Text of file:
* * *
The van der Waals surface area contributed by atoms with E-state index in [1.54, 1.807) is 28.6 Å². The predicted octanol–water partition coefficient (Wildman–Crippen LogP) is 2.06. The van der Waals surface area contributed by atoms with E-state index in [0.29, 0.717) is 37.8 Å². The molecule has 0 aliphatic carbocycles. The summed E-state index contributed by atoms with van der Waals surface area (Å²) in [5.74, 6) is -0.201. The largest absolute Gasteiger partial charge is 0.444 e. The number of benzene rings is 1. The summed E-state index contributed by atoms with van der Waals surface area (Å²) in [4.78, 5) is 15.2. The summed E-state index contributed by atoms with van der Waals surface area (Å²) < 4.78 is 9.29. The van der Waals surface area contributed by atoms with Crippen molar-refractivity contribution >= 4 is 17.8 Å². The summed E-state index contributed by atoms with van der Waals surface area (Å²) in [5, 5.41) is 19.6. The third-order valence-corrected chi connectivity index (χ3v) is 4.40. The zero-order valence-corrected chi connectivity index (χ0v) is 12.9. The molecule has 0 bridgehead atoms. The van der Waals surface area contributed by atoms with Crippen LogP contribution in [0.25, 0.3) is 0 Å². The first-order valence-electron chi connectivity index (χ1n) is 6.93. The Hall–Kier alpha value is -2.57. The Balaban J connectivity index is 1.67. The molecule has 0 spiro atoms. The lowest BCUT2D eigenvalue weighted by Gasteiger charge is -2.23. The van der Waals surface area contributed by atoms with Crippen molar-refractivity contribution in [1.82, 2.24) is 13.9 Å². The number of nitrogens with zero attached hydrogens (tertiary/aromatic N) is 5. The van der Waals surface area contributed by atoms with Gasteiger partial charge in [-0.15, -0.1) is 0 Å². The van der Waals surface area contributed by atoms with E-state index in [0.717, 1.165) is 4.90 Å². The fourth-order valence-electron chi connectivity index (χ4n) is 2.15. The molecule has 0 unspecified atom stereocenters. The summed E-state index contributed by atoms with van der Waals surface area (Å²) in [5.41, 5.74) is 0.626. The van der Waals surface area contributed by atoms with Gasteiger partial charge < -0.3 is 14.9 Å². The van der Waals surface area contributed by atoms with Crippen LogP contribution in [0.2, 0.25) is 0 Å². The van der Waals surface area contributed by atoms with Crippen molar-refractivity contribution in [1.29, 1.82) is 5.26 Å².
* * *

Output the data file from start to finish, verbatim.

The van der Waals surface area contributed by atoms with E-state index in [1.54, 1.807) is 28.6 Å². The predicted octanol–water partition coefficient (Wildman–Crippen LogP) is 2.06. The van der Waals surface area contributed by atoms with E-state index in [0.29, 0.717) is 37.8 Å². The molecule has 0 aliphatic carbocycles. The summed E-state index contributed by atoms with van der Waals surface area (Å²) in [5.74, 6) is -0.201. The largest absolute Gasteiger partial charge is 0.444 e. The number of benzene rings is 1. The summed E-state index contributed by atoms with van der Waals surface area (Å²) in [4.78, 5) is 15.2. The summed E-state index contributed by atoms with van der Waals surface area (Å²) < 4.78 is 9.29. The van der Waals surface area contributed by atoms with Crippen molar-refractivity contribution >= 4 is 17.8 Å². The summed E-state index contributed by atoms with van der Waals surface area (Å²) in [5, 5.41) is 19.6. The third-order valence-corrected chi connectivity index (χ3v) is 4.40. The zero-order valence-corrected chi connectivity index (χ0v) is 12.9. The molecule has 0 bridgehead atoms. The van der Waals surface area contributed by atoms with Crippen LogP contribution in [0.25, 0.3) is 0 Å². The first-order valence-electron chi connectivity index (χ1n) is 6.93. The Hall–Kier alpha value is -2.57. The Balaban J connectivity index is 1.67. The molecule has 0 spiro atoms. The lowest BCUT2D eigenvalue weighted by Gasteiger charge is -2.23. The van der Waals surface area contributed by atoms with Crippen molar-refractivity contribution in [1.82, 2.24) is 13.9 Å². The number of nitrogens with zero attached hydrogens (tertiary/aromatic N) is 5. The van der Waals surface area contributed by atoms with Gasteiger partial charge in [-0.15, -0.1) is 0 Å². The van der Waals surface area contributed by atoms with E-state index in [0.717, 1.165) is 4.90 Å². The fourth-order valence-electron chi connectivity index (χ4n) is 2.15. The molecule has 0 unspecified atom stereocenters. The summed E-state index contributed by atoms with van der Waals surface area (Å²) in [5.41, 5.74) is 0.626. The van der Waals surface area contributed by atoms with Gasteiger partial charge < -0.3 is 14.9 Å². The van der Waals surface area contributed by atoms with Crippen LogP contribution in [0.2, 0.25) is 0 Å². The van der Waals surface area contributed by atoms with Crippen molar-refractivity contribution in [1.29, 1.82) is 5.26 Å².